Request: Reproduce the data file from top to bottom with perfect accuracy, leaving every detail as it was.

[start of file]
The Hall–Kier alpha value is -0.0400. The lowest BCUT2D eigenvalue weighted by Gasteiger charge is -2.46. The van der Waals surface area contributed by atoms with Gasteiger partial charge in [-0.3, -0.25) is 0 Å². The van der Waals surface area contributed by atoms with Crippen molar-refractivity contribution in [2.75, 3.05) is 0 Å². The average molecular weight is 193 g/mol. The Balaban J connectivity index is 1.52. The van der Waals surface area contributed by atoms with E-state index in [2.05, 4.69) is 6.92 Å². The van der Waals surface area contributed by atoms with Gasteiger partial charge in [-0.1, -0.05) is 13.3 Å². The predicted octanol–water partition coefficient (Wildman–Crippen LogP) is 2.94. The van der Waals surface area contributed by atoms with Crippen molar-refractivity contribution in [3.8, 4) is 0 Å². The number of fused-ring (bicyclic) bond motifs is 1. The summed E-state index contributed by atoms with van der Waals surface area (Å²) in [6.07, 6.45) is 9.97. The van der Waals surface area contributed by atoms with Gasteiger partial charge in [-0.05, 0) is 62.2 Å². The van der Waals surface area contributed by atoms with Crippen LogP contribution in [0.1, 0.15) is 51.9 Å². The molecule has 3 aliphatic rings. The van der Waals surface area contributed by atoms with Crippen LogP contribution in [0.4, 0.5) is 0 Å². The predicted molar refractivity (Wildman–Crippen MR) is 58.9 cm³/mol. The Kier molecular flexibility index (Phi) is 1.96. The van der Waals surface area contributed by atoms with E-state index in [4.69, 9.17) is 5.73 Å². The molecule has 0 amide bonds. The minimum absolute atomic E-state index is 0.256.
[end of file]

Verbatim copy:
The Hall–Kier alpha value is -0.0400. The lowest BCUT2D eigenvalue weighted by Gasteiger charge is -2.46. The van der Waals surface area contributed by atoms with Gasteiger partial charge in [-0.3, -0.25) is 0 Å². The van der Waals surface area contributed by atoms with Crippen molar-refractivity contribution in [2.75, 3.05) is 0 Å². The average molecular weight is 193 g/mol. The Balaban J connectivity index is 1.52. The van der Waals surface area contributed by atoms with E-state index in [2.05, 4.69) is 6.92 Å². The van der Waals surface area contributed by atoms with Gasteiger partial charge in [-0.1, -0.05) is 13.3 Å². The predicted octanol–water partition coefficient (Wildman–Crippen LogP) is 2.94. The van der Waals surface area contributed by atoms with Crippen molar-refractivity contribution in [3.8, 4) is 0 Å². The number of fused-ring (bicyclic) bond motifs is 1. The summed E-state index contributed by atoms with van der Waals surface area (Å²) in [6.07, 6.45) is 9.97. The van der Waals surface area contributed by atoms with Gasteiger partial charge in [-0.05, 0) is 62.2 Å². The van der Waals surface area contributed by atoms with Crippen LogP contribution in [0.1, 0.15) is 51.9 Å². The molecule has 3 aliphatic rings. The van der Waals surface area contributed by atoms with Crippen LogP contribution in [0.4, 0.5) is 0 Å². The predicted molar refractivity (Wildman–Crippen MR) is 58.9 cm³/mol. The Kier molecular flexibility index (Phi) is 1.96. The van der Waals surface area contributed by atoms with E-state index in [4.69, 9.17) is 5.73 Å². The molecule has 0 amide bonds. The minimum absolute atomic E-state index is 0.256.